Let's Picket!

China takes on Microsoft

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John W. Stanton joins Microsoft board

Microsoft News

Microsoft takes the Lumia 930 to the Cornbury music festival

Microsoft News

China's going after Microsoft, but what for?

Editorials

Analysis of Microsoft's Q4 2014 results

Editorials

Xbox Video and Music are getting 'streamlined' says Nadella

Surface

Video of Microsoft's secret labs offers a look into the world of Surface

Windows Phone News

5.8 million Lumia smartphones sold this last quarter

General News

Microsoft generates $23.38 billion in revenue for FY14 Q4

General News

Microsoft focuses on design to unify separate platforms

General News

Microsoft to hold one big IT conference in May 2015 as they replace TechEd [Update]

Microsoft News

Microsoft 'betrayed' Finland, says Finnish finance minister of layoffs

General News

Google promises to fix Chrome bug on Windows, causing laptop batteries to drain

Editorials

Putting the Microsoft job cuts into perspective

Microsoft News

Stephen Elop explains how recent job cuts will affect Microsoft's handset division

Microsoft News

Microsoft to cut 18,000 jobs in the next year

Microsoft News

Microsoft layoffs allegedly happening tomorrow, will be largest in company history

Microsoft News

Microsoft widens its renewable energy commitment with wind farm deal in Illinois

Microsoft News

'Microsoft needs to change', says CEO Satya Nadella

Windows Phone News

Microsoft preventing new Lumia owners from changing the default search engine to Google [update]

21

Google responds to Microsoft and vice-versa

We're almost over this whole Google/Microsoft catfight that's been happening. Almost. While good theater, it's not really solving any problems nor addressing them and it makes both companies look bad. Of course we'll start the blame with Google, who's original missive was more PR than anything and most agree, poorly planned.

Last night, Microsoft seemingly pulled the rug from underneath Google by noting they offered the search company a role in the Novell patent purchase. Google turned them down and didn't bother revealing any of this info in the original post, which was deceptive at best.

We'll save the rest for the break...

Google responded by saying yes, they did turn the offer because it was a trap:

"It's not surprising that Microsoft would want to divert attention by pushing a false "gotcha!" while failing to address the substance of the issues we raised. If you think about it, it's obvious why we turned down Microsoft’s offer.."

It then goes on to state, in essence, that Google wanted all of the bogus patents for themselves or for no one to have them. Since a consortium would have not indemnified their partners against further lawsuits (Google doesn't offer its partners such protection), such a venture would have been futile.

Just a short while ago, Microsoft's lead of corporate communications for Microsoft, Frank X. Shaw, just Tweeted a short and concise series of responses:

Hello again David Drummond. This is going to take a few tweets, so here we go. Let’s look at what Google does not dispute in their reply.

We offered Google the opportunity to bid with us to buy the Novell patents; they said no.

Why? BECAUSE they wanted to buy something that they could use to assert against someone else.

SO partnering with others & reducing patent liability across industry is not something they wanted to help do

The last part is reportedly the real motivation here for this consortium: they bought up the patents to prevent smaller companies from buying them and suing the Apples, Microsofts and Googles of the world i.e. real patent trolling. Google had a different goal: to buy all the patents to leverage itself against MS and Apple. It didn't get its way and so is literally complaining to the world about it, trying to garner sympathy. Sympathy for a billion dollar company who has gained nearly 50% of the mobile OS market in 3 years by undercutting the entire industry.

Our favorite part is where Google's Drummond ends with

"Our competitors are waging a patent war on Android and working together to keep us from getting patents that would help balance the scales."

Yet Google is the one who is undermining the entire industry by giving their OS away for free. As Brandon Watson notes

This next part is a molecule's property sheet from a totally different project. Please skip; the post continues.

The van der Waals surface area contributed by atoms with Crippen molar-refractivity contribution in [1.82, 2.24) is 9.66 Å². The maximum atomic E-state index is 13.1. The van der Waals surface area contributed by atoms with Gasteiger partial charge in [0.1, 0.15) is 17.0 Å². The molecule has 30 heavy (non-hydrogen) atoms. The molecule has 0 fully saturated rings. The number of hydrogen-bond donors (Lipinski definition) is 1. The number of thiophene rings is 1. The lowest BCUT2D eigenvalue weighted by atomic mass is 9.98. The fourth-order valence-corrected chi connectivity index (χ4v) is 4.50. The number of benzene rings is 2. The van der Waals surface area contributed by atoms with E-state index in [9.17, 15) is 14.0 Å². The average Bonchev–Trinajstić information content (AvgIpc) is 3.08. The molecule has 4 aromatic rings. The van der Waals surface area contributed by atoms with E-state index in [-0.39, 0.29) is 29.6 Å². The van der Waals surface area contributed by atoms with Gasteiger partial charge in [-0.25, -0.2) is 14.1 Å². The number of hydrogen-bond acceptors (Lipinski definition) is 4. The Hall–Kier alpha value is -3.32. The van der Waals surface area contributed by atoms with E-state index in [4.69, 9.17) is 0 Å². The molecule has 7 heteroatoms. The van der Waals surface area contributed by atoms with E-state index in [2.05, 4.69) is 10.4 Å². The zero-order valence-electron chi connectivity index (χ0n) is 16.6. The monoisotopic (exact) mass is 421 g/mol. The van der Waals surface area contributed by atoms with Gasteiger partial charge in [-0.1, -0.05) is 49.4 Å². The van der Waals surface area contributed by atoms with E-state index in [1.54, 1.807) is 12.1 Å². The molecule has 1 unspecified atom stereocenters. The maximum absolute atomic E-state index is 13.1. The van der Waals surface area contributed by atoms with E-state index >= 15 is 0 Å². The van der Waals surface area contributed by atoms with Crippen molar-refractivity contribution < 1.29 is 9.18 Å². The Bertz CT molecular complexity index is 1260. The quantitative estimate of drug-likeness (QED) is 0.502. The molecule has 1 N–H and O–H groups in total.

"Taking a product that costs something in one place and giving it away in another used to have a name - dumping".

So hearing Google talking about "balancing the scales" is a bit ironic. The counter argument is that Apple and Microsoft are trying to level the playing field by making Android cost something to license, as opposed to making other people's IP free to the OEMs.

Sigh. Anyways, hopefully these two will make this fight more private as it is a little distracting...

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Comments

There are 21 comments. Sign in to comment

piaqt says:

It's the silly season. And, apparently, the children's hour.

MyWPStory says:

**** no, don't make it private! I wanna see the brawl till the end. :D Someone pass me the popcorn.

snowmutt says:

Like watching a school yard brawl.... you feel guilty, but you just CAN'T look away....

M_Lyons10 says:

This is definitely showing What Google is really like...And how could being in the consortium not indemnify their partners? Surely this is Microsoft's plan with WP7 and other products... It is what they do in fact...

HeyCori says:

Google promotes "free and open"Alright, then how about I start my own search company using Google's PATENTED search algorithm. I'll even use Google's PATENTED Google Maps, Google Docs, and all of their other PATENTED services that Google uses to make money. For the heck of it lets throw some copyright infringement in there. I'll call my new search company Gooogle (note the extra "o").Yeah, lets see how far Google lets me go with this...

JackGreen83 says:

Umm... you mean like Bing search, maps and the newly released web based Office from Microsoft? Seems like Microsoft is making their own versions Google's services without any lawsuits against them.What people don't seem to understand is that Google wants/needs patents to protect themselves when others come after them, whereas MS, Apple, Oracle and the rest want patents so that they can go on the attack. With all the patents Google has built up over the years, how many times have they gone after other companies for patent infringement? They haven't.Windows Phone is a really nice platform, and so is iOS. Why can't they just figure out a way to get consumers interested in purchasing their products, and stop with the legal teams?

fwaits says:

Isn't going after companies that are infringing on your preior work on certain technologies the definition of "defending" your stuff? So if Google infringes and ignores other companies patents because THEY feel they are invalid for whatever reason (when by law they are not), then it's ok and Google is the victim? Cmon man. They are crying because they aren't being allowed to play Walmart in the virtual world and put everything else out of business and own as much of our data as possible to sell ads on. They are as much a business as the other big players and you can spin it that Google is the good guy when they are far from it.